US military builds a mini-Skynet
The US military has confirmed that it is conducting "basic research" related to hierarchical machine perception and analysis.
Potential applications are likely to include visual, acoustic and somatic sensor processing for the detection and classification of objects or activities.
"The quantity of data available to DoD commanders and analysts from new sensor platforms with improved resolution and range poses tremendous challenges," explained DARPA spokesperson Tony Falcone.
"This [information] must be quickly and correctly analyzed, currently by highly trained human operators. As sensor capabilities expand, sophisticated, powerful machines with the ability to replicate, and even surpass, human perceptual capabilities will be required."
According to Falcone, such advanced requirements have prompted DARPA to carefully study recent machine learning "breakthroughs" in the context of its Deep Learning program.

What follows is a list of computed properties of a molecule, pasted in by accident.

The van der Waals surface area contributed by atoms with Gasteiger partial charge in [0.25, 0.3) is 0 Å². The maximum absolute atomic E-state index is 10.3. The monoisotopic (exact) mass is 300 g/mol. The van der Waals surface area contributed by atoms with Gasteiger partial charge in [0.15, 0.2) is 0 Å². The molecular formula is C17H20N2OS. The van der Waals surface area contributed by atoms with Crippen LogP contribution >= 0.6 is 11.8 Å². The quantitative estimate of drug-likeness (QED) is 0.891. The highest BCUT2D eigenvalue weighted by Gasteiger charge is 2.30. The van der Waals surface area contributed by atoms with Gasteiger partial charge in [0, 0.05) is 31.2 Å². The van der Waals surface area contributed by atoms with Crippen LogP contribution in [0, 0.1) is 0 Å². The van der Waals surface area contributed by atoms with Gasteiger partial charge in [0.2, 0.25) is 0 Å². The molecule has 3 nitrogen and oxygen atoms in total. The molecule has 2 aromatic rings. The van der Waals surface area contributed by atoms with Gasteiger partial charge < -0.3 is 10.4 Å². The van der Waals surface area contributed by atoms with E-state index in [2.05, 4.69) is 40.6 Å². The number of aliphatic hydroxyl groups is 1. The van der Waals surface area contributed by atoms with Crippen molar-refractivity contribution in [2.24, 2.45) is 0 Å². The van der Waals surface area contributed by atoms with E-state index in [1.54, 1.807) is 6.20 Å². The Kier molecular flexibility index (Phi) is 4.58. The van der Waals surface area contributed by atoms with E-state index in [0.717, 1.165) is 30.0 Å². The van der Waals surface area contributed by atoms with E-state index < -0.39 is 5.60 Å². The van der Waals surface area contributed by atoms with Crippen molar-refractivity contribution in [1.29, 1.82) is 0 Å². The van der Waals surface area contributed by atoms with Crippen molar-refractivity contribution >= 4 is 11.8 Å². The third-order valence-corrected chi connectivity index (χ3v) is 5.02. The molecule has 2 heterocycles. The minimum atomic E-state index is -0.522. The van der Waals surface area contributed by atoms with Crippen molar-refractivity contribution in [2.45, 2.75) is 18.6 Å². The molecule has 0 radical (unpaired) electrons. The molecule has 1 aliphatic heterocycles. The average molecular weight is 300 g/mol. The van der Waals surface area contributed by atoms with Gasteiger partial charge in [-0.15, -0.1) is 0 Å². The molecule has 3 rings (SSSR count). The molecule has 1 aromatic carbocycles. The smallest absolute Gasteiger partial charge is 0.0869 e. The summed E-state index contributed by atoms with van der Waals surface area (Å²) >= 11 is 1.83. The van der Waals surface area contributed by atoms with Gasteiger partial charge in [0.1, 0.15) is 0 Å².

"[Remember], the human visual system uses six layers of cortical processing, in addition to all of the preprocessing done by the retina and the lateral geniculate nucleus. [But] the neural net-based machines we use today generally [only] have two or three layers.
"[Now], Deep Learning isn't a biomimetic program, but if we believe that biological systems exhibit an economy of complexity, this suggests that we need to go deeper and have more layers; we are just beginning to understand how to do that."
Indeed, as Falcone notes, Deep Learning research could eventually allow neural-nets to achieve "human-level or better" analysis of video and other sensor modalities.
"Deep Learning should enable commanders to make more informed decisions faster by ensuring that subtle, yet critical correlations that may exist in very large collections of data are uncovered, explored and analyzed.
"The result is that data sources are being used more effectively, yielding greater confidence in the reliability of the information on which subsequent command decisions are made," he added.